Roche agreed to take over obesity drug developer Carmot Therapeutics for $2.7 billion, joining a list global contestants seeking to challenge the dominant makers of weight-loss drugs Novo Nordisk and Eli Lilly.
The U.S. takeover target's most promising drug candidate, a once-a-week injection called CT-388, belongs to a class known as a dual GLP-1/GIP receptor agonist, the same as Lilly's Mounjaro, or Zepbound.
After encouraging Phase I trial results, the drug is ready to be tested on humans in the second of three trial stages, Roche added in a statement on Monday.
Pioneer Novo is ahead in the market with obesity drug Wegovy, a single agonist of the GLP-1 gut hormone receptor, and is scrambling to boost production amid overwhelming demand in an obesity market that analysts estimate could reach as much as $100 billion in annual revenues.
Roche shares opened up 1.75%, hitting a six-week high on optimism that the weight-loss market will accommodate many rivals.
"Competition in the fast-growing obesity and diabetes markets should heat up quickly. The markets are large enough for 'me too' products, particularly when offered at the right price," Zuercher Kantonalbank analysts said in a note.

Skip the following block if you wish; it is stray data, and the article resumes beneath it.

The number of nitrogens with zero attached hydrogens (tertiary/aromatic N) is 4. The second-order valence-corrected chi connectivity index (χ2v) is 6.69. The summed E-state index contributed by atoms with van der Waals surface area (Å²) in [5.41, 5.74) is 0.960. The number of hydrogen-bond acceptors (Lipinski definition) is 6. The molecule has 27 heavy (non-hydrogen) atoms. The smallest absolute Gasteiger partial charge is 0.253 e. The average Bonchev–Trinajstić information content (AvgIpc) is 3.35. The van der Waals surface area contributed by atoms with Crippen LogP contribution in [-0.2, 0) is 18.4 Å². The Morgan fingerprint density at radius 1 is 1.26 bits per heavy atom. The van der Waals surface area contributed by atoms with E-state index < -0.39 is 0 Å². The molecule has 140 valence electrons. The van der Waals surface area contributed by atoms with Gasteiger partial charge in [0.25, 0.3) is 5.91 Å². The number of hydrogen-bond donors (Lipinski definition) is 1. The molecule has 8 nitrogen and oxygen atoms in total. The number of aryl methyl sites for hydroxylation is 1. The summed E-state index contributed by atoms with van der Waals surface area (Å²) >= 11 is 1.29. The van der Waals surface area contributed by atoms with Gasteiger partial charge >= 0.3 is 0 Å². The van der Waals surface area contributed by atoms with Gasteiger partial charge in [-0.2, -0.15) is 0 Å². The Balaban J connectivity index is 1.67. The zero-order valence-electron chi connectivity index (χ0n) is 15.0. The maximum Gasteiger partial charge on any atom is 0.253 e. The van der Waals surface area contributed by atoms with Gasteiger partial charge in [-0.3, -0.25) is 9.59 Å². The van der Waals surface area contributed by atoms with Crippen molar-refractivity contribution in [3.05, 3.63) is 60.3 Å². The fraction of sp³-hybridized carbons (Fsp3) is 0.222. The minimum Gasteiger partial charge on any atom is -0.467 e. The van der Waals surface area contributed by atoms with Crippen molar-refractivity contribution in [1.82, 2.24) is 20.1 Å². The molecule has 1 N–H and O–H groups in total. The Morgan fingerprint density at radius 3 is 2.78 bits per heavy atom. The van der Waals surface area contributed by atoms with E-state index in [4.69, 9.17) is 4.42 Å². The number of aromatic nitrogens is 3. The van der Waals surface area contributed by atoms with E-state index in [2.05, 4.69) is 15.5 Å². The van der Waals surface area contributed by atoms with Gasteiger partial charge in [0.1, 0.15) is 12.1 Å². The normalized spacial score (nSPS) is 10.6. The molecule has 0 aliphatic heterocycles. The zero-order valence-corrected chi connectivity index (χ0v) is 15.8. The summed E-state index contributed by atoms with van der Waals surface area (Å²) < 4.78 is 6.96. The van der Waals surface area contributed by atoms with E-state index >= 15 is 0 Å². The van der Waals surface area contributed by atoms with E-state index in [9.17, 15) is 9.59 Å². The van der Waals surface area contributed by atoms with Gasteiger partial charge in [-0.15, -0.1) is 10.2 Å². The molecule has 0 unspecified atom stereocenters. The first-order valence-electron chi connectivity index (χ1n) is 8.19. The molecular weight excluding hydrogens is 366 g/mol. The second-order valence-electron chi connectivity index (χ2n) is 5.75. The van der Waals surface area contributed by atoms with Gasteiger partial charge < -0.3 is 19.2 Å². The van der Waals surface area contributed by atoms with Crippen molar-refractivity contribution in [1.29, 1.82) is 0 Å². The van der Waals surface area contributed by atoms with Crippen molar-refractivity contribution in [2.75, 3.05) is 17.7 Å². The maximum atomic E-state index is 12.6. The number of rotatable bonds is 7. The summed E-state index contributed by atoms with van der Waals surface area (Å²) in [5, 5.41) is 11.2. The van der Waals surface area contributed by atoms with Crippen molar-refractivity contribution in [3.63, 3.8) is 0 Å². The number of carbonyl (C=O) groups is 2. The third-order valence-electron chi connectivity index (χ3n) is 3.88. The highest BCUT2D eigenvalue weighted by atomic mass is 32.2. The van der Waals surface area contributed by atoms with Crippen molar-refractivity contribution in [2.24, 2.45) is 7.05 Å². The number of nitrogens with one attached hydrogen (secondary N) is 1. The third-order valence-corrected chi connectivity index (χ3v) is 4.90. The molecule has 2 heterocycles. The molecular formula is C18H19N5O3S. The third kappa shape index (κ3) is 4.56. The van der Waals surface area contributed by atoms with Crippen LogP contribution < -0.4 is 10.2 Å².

Roche said in its statement CT-388 could become the best in its class to treat obesity and its comorbidities.
Among recent deals to acquire obesity drug development projects, AstraZeneca last month agreed to pay up to $2 billion for the rights to an experimental pill from China's Eccogene.
New Roche CEO Thomas Schinecker has set a high deal pace since taking the helm in March to restore Roche's drug development pipeline, which was hit by major late-stage trial setbacks in Alzheimer's and cancer immunotherapy last year.
Roche in October agreed to pay an initial $7.1 billion to Roivant and Pfizer for rights to a new inflammatory bowel disease drug, eyeing new therapeutic fields to offset falling oncology sales.
On top of the upfront purchase price of $2.7 billion, the owners of unlisted Carmot will receive payments of up to $400 million if certain milestones are achieved, the Swiss drugmaker said.
Carmot was co-founded by long-time CEO Stig Hansen in 2008. While keeping a Carmot board seat, Hansen this year became CEO of Kimia Therapeutics, an entity that was spun out of Carmot to focus on the discovery of new metabolic diseases drugs.
Carmot's current portfolio includes clinical stage gut-hormone drugs, in pill and injection form, aimed at treating obesity in patients with and without diabetes, as well as a number of programmes not yet tested on humans, Roche said.
Carmot's employees will join Roche's pharmaceuticals division when the transaction officially closes, expected in the first quarter of 2024.
Roche will obtain access to Carmot's current R&D portfolio including all clinical and preclinical assets.
(Reporting by Ludwig Burger in Frankfurt Additional reporting by Noel Illien in Zurich, Editing by Rachel More, Louise Heavens and Sharon Singleton)